Where God and Man Meet
We begin with this question: If God is above and beyond everything in the universe (transcendent), how is it that He can interact with finite and limited man? In other words, if God and man are so far apart, how can the two meet?
God’s “Wisdom” provided the bridge between God and creation
Jewish theologians had been thinking about how God and man could meet for a long time before Jesus ever showed up. Part of the way they answered this question was with God’s Wisdom. Passages like Proverbs 8.22-30 describe Wisdom as existing before creation as well as being God’s “master workman” in the act of creation.
But, to these theologians, Wisdom meant more than simply “God created everything wisely.” If you read the beginning of Proverbs 8, you will see Wisdom described as a woman who speaks to men and teaches them. Wisdom was meant as more than an abstract concept (which is why scholars often use a capital "W"). By the time Jesus was born, Wisdom was thought of as a semi-personification of God.
God’s Temple was the meeting place between God and man
Passages like Jeremiah 23.24 speak of God filling the heavens and the earth (the Jewish way of saying “the Universe"). Nevertheless, while God was present everywhere, He was present in a special way in the Temple (Ps 68.16).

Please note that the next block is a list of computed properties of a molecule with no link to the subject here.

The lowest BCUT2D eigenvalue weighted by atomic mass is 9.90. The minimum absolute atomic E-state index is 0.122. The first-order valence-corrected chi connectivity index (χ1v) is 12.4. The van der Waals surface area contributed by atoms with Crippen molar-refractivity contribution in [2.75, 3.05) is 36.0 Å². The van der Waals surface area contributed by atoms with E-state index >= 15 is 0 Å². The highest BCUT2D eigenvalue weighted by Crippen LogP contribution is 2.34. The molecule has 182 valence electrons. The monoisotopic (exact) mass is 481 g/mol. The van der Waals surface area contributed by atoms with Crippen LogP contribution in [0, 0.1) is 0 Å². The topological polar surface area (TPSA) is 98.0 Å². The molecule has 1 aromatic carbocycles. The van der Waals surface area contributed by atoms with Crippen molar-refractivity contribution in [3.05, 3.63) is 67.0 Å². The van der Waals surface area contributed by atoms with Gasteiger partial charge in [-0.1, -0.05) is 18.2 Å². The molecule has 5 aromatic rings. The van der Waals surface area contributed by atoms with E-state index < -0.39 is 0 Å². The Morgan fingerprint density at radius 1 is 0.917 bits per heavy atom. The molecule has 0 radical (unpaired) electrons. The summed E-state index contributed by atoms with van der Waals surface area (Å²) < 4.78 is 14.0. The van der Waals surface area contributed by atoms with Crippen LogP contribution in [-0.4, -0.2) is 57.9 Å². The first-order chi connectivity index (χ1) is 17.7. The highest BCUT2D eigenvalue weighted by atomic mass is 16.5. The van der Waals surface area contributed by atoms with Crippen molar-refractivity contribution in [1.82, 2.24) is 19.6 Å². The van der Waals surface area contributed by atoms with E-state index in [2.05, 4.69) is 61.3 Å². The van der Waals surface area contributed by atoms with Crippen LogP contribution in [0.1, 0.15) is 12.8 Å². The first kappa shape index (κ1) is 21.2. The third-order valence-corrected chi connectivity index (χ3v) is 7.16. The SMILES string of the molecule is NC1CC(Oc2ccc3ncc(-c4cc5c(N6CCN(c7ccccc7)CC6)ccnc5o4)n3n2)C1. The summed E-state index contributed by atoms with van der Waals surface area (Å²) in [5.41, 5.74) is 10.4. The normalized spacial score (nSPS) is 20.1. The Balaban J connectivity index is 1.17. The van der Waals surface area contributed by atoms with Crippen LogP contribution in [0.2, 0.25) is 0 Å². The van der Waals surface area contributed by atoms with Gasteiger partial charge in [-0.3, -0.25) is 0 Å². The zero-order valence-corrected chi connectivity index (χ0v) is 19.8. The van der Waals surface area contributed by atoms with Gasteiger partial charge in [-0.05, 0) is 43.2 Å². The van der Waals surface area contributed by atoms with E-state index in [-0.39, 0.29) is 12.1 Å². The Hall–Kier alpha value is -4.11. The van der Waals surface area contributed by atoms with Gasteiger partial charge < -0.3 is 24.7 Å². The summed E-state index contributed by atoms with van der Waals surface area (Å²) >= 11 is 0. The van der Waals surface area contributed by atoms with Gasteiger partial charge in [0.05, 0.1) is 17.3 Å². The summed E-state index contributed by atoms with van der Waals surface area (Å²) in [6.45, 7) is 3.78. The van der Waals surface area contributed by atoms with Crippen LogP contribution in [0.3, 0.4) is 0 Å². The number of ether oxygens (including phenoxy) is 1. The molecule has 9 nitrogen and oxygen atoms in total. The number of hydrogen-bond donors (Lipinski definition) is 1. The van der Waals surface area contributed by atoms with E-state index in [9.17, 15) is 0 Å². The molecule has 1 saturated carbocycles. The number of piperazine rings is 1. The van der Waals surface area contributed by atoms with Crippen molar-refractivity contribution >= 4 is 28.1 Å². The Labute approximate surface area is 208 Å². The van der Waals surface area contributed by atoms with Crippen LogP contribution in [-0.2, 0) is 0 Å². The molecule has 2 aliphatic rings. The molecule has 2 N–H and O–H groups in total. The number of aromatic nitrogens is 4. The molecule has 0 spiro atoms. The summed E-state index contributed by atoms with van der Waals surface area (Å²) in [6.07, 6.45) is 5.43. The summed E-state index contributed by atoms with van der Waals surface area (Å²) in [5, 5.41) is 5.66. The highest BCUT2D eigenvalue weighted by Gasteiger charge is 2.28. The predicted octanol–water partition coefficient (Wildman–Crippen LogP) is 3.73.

The reason there was so much focus on the Temple, what went on inside, and what was clean/unclean was because this was the one place where man could meet God.
Both of these images point toward the same thing
The God described in the Bible is transcendent - He is beyond man’s grasp, and there is no possibility of us reaching up to Him. To have any interaction with such a being, that being would have to decide to make a meeting possible. We have to meet Him on His terms.
Both of these images suggest that God has reached into creation. Through Wisdom, God made creation. In teaching man about God, Wisdom is revealing God to man. With the Temple, God makes a place for man to be able to meet Him - somewhere special, where His fullness dwells.
The New Testament applies both Wisdom and Temple to Jesus
Both of these categories are borrowed by NT authors, amplified, and then applied to Jesus. God’s Son is described as being responsible for the act of creation (Wisdom) and then in the same breath is said to have been born as a man, been crucified, and then raised from the dead. Jesus is the image of the invisible God and the one who completely reflects God to man (Wisdom).
Jesus is also described as the place where the fullness of God dwells bodily (Temple). He is the “place” in which God and man meet and where man can find forgiveness (Temple).
The writers of the New Testament believed that if you want to know what God is like, you need to look to Jesus. If you want to meet God, you have to meet Him in Jesus. This is one of the reasons the early Christians were so insistent on Jesus being the only way to God. Jesus is the way that God has chosen to reach down to man and the place where God and man meet.